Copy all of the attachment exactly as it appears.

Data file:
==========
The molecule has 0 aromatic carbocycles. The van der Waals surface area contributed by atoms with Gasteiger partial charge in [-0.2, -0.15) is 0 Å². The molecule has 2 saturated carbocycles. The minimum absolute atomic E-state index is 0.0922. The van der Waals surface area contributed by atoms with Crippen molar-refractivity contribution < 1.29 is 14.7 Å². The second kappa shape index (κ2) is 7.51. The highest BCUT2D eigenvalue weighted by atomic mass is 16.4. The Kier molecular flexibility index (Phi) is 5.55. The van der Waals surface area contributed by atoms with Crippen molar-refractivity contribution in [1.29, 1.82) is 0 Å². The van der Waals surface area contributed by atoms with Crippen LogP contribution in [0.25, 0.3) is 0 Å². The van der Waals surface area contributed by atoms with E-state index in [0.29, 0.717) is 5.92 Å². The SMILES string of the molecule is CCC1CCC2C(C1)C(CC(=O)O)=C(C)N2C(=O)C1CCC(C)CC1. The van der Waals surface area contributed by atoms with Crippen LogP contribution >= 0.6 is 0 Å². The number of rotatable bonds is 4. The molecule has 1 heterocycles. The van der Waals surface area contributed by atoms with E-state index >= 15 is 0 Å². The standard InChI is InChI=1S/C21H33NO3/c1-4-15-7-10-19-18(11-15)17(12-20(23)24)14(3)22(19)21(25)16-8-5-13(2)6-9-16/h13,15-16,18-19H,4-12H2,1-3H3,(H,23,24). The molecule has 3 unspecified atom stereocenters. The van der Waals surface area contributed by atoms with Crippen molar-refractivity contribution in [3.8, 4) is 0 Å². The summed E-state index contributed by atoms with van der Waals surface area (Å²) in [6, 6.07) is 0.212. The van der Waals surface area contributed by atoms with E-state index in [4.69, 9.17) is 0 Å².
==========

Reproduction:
The molecule has 0 aromatic carbocycles. The van der Waals surface area contributed by atoms with Gasteiger partial charge in [-0.2, -0.15) is 0 Å². The molecule has 2 saturated carbocycles. The minimum absolute atomic E-state index is 0.0922. The van der Waals surface area contributed by atoms with Crippen molar-refractivity contribution < 1.29 is 14.7 Å². The second kappa shape index (κ2) is 7.51. The highest BCUT2D eigenvalue weighted by atomic mass is 16.4. The Kier molecular flexibility index (Phi) is 5.55. The van der Waals surface area contributed by atoms with Crippen molar-refractivity contribution in [1.29, 1.82) is 0 Å². The van der Waals surface area contributed by atoms with Crippen LogP contribution in [0.25, 0.3) is 0 Å². The van der Waals surface area contributed by atoms with E-state index in [0.29, 0.717) is 5.92 Å². The SMILES string of the molecule is CCC1CCC2C(C1)C(CC(=O)O)=C(C)N2C(=O)C1CCC(C)CC1. The van der Waals surface area contributed by atoms with Crippen LogP contribution >= 0.6 is 0 Å². The number of rotatable bonds is 4. The molecule has 1 heterocycles. The van der Waals surface area contributed by atoms with E-state index >= 15 is 0 Å². The standard InChI is InChI=1S/C21H33NO3/c1-4-15-7-10-19-18(11-15)17(12-20(23)24)14(3)22(19)21(25)16-8-5-13(2)6-9-16/h13,15-16,18-19H,4-12H2,1-3H3,(H,23,24). The molecule has 3 unspecified atom stereocenters. The van der Waals surface area contributed by atoms with Crippen molar-refractivity contribution in [3.8, 4) is 0 Å². The summed E-state index contributed by atoms with van der Waals surface area (Å²) in [6, 6.07) is 0.212. The van der Waals surface area contributed by atoms with E-state index in [4.69, 9.17) is 0 Å².